The combustion researches on safety mattes have been important since the early times of combustion research. In this paper, the application of combustion researches on the combustion control techniques for prevention and mitigation of combustion-induced disasters. The factor analyses of fire and explosion disasters, which are typical combustion-induced disasters, are performed to make clear how the combustion researches could contribute. Also the risk assessment of fire and explosion disasters is explained. As an example of such combustion research, the research of dust explosion is presented. Dust explosion is much more complicated than gas explosion. The knowledge of flame structure, flame propagating mechanism and dust particle behavior is necessary to understand dust explosion phenomena. Such knowledge is indispensable to establish the combustion control techniques for preventing and mitigating the dust explosion disasters.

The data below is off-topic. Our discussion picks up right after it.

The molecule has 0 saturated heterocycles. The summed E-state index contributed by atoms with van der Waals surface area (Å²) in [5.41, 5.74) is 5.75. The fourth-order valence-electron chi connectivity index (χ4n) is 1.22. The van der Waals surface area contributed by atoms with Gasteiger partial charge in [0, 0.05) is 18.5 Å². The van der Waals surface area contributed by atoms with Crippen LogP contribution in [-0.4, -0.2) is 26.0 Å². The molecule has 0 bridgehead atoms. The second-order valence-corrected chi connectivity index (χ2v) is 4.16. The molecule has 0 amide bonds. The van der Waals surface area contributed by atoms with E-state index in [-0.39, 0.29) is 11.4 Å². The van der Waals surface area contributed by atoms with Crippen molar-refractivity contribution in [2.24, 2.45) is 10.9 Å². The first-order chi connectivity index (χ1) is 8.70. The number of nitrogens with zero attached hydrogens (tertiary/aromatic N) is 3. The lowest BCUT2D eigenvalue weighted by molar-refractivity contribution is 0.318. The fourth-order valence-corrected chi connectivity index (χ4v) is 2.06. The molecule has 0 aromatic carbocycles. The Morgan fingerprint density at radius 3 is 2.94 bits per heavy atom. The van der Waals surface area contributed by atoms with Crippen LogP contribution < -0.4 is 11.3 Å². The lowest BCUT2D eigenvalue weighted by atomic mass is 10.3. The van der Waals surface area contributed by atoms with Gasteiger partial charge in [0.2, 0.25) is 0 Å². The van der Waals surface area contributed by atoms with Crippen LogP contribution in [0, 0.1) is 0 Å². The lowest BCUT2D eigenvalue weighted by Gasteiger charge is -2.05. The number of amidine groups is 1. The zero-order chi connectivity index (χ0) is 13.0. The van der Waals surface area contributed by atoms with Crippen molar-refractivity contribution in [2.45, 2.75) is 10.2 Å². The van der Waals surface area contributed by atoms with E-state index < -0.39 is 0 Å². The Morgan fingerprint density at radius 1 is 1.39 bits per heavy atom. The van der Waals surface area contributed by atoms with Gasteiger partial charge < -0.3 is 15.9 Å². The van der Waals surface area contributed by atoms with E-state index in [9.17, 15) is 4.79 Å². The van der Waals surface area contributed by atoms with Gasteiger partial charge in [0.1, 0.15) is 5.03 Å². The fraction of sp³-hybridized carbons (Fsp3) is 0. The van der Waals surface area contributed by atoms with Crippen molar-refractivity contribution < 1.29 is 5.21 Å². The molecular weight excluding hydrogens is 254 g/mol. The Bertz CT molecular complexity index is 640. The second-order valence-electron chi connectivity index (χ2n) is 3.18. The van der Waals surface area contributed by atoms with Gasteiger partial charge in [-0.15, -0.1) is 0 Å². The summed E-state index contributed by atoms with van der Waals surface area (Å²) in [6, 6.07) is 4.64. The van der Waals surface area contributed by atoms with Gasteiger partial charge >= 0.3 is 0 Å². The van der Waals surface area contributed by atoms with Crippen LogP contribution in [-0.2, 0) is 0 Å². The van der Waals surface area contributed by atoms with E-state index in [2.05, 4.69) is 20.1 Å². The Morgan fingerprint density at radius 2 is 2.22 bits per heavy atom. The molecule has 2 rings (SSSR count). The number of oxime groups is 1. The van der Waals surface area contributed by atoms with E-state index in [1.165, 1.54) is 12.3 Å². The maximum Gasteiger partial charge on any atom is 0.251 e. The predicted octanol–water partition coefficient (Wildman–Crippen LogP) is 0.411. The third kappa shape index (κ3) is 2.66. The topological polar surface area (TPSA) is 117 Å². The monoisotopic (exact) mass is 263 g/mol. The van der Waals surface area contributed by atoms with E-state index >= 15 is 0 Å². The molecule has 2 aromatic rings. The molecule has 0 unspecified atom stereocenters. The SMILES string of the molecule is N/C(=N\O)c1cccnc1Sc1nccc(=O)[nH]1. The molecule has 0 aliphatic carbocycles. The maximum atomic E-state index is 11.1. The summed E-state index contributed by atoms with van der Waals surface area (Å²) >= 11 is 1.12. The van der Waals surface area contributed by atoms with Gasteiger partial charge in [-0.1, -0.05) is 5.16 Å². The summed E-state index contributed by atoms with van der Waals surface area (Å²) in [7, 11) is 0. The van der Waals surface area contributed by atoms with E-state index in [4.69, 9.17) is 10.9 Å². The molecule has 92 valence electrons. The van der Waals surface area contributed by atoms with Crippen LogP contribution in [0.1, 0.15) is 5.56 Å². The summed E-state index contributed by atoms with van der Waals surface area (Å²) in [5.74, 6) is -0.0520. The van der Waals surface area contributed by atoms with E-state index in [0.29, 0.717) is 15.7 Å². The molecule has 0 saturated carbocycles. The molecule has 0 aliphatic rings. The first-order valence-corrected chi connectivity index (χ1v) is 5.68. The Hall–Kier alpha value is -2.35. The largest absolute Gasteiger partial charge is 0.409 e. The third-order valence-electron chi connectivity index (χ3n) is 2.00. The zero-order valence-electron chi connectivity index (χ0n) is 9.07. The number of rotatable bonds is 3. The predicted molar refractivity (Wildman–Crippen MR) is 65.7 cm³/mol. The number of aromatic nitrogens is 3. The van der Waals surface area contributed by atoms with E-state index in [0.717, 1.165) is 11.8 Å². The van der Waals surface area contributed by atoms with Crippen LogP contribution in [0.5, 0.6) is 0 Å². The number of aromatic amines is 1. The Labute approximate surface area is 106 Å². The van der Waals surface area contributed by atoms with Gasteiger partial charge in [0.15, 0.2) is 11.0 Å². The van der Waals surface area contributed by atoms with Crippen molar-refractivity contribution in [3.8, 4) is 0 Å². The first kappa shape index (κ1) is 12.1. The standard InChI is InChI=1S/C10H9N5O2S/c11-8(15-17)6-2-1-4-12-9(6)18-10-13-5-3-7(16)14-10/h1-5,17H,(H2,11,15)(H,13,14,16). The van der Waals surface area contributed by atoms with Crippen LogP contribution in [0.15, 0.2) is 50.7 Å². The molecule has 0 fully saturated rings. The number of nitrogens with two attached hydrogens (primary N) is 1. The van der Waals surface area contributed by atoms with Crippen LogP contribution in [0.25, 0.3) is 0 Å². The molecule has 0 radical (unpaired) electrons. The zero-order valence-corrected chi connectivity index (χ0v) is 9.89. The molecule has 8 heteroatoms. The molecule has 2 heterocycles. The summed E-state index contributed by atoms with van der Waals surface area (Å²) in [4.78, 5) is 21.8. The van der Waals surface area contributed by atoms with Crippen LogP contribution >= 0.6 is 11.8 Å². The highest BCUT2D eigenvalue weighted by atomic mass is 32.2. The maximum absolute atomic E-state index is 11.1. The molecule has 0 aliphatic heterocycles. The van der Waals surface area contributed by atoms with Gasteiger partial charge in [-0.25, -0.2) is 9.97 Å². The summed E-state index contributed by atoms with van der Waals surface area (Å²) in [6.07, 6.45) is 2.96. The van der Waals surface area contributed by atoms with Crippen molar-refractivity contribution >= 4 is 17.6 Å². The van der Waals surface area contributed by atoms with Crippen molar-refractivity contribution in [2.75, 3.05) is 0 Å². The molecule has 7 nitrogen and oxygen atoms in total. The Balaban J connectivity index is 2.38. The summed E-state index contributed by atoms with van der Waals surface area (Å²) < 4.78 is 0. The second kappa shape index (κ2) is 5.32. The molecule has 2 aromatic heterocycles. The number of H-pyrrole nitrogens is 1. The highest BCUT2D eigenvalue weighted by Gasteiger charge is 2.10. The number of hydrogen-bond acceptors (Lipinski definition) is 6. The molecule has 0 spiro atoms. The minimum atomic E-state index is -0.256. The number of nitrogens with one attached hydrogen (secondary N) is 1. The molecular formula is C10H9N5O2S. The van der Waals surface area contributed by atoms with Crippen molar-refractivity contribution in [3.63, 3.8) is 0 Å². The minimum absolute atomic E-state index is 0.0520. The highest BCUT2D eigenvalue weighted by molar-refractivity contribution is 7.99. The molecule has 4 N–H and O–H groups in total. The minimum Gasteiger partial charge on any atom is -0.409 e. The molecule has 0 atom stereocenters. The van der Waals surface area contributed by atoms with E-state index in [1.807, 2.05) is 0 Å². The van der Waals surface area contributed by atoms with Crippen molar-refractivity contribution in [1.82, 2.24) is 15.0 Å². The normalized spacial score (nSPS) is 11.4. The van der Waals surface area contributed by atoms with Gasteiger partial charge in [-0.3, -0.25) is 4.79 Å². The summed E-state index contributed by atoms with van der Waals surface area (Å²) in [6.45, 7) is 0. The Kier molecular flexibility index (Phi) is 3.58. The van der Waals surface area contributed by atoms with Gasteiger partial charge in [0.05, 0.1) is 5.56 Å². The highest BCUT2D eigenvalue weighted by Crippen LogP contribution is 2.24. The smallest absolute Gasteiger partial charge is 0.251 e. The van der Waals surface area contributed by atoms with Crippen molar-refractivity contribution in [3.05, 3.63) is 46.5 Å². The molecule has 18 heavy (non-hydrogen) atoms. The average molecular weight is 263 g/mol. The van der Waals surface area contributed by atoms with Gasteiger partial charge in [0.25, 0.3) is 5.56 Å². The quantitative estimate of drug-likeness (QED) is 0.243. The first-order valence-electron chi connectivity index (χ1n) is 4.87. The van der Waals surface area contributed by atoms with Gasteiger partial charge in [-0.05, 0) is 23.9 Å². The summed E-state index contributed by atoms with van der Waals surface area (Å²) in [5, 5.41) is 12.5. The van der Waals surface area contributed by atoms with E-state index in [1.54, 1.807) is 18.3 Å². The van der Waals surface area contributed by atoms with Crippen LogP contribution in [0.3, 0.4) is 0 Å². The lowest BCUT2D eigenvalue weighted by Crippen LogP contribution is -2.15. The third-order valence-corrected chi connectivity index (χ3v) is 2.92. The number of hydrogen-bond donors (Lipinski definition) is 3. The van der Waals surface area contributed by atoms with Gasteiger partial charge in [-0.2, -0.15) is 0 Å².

Science Council of Japan pointed out the importance of scientific investigation of industrial disasters in 1965. A large number of researches have been carried out to understand the basic cause of disasters. In this report, several fire related disasters, which occurred in development phase of new technology, are shown from the viewpoint of combustion science and technology.
One of the objectives of this paper about recent trends in fires in boreal and tropical forests is to raise reader's awareness of wilderness fires as a type of disaster mainly caused by human activity. Firstly, three global scale biomass fires occurring in savanna, tropical forest, and boreal forest areas were mainly described. Biomass fires in the three major areas were compared with using data for total vegetation area, fire area, primary production, biomass density, and fraction of biomass consumed by the fires. This comparison clearly showed several important characteristics of the three kinds of biomass fires. Then, characteristics of the three fire types of biomass were briefly described to explain the values for the fraction of biomass consumed by various biomass fires. Secondly, the effect of peat fires in Indonesia on the world environment were discussed from the global warming point of view. Finally, the starting mechanism of lightning-caused fires occurring in boreal forests was discussed by considering characteristics of dry thunderstorms.